Some 300 residents (in a town of 1400, this must be nearly all the mobile adults except for the 70 who support the former president) of San José blocked the main access to La Trinidad with barricades against workers for Cuzcatlán, as the local subsidiary of Canadian Fortuna Silver Mines is called.

The ousted sell-out San José town president, Venancio Oscar Martínez Rivera, during a subsequent assembly of the town council, threatened the participants with a 38 caliber pistol. He was disarmed. Martínez Rivera’s supporters number about 70 people, who marched with him to demand that the government “secure the peace.” They had been told that 25 tons of cement would arrive from the government to benefit the program piso firme, i.e., put cement floors in their homes. The cement strategy is used frequently in rural Oaxaca to divide communities and buy supporters.

The residents’ blockade at the mine entrance was maintained from the 16th of March until the federal police intervened on May 6. The state and federal police arrived in a convoy at 8:30 in the morning, with clubs, shields, some weapons and teargas, and surrounded the protesters. Numbers vary: between 1500 and 2500 police, arriving in 54 trucks. On the federal highway 175, at the crossroad with the village of Magdalena, Ocotlán, about fifty people from the area armed with sticks, stones and machetes took a position in front of one convoy of Federal Preventive Police (PFP), and halted it. They declared that the convoy would not pass; the convoy responded with tear gas. The residents fell back, and then regrouped.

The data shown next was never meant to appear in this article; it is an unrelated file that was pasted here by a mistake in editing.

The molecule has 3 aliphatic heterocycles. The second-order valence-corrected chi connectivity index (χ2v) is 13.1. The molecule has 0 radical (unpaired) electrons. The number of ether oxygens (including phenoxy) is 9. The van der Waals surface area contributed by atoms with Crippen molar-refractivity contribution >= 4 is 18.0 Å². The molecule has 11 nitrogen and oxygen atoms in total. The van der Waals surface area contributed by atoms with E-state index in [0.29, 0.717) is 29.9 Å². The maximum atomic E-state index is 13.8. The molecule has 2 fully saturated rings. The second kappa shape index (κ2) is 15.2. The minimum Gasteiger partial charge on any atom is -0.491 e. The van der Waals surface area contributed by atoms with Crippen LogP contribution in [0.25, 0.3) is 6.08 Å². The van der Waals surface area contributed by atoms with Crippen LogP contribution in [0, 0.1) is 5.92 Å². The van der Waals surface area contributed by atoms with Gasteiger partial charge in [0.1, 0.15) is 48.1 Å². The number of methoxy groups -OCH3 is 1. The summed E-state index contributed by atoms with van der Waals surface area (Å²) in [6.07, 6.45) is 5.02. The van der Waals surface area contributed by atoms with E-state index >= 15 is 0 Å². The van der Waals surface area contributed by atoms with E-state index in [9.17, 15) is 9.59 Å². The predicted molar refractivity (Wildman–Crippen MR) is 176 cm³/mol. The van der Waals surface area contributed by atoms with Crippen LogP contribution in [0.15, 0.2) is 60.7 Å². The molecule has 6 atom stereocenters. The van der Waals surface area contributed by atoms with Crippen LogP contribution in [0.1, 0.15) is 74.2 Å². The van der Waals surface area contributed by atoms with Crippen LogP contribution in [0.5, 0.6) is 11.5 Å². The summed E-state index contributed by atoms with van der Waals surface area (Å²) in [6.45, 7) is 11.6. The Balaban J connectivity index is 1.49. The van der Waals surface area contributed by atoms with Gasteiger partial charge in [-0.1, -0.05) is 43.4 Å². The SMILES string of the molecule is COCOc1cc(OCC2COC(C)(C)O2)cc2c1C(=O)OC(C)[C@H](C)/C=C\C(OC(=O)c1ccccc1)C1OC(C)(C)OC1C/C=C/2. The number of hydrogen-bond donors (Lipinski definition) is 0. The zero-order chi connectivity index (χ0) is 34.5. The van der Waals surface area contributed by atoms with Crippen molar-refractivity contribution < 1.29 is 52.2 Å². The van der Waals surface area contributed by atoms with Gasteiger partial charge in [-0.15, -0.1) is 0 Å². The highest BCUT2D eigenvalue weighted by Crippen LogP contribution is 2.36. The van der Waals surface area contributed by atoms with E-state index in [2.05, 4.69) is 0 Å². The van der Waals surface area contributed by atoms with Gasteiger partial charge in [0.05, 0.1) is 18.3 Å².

Among the protesters Alejandro Aquino Cosme, who had an arrest order out for him as one of the activist leaders, picked up a stone and hurled it at a cop who was struck on the jaw; three upper teeth were chipped.[2] Another official, Armando Jimenez Osorio, was also wounded by a rock, also in the teeth; three pieces of his dental plate were broken. The police finally repelled the protesters who retreated to the entrance of the town, shouting slogans. At the same time another group of federal and state police had arrived at the mine, and surrounded the women and men blocking it. One woman, armed with a rock in each fist, is quoted by Noticias as shouting, “We’re not leaving here!” Another woman armed with a machete declared, ”We defend our patrimony and we’re not going!”

About eight PFP with clubs and shields then blocked passage to reporters; two were pursued into an empty field and whacked by the PFP . Their commander, Gonzalo Rios, had told the police to let reporters pass. Reporters were later in the day assaulted again.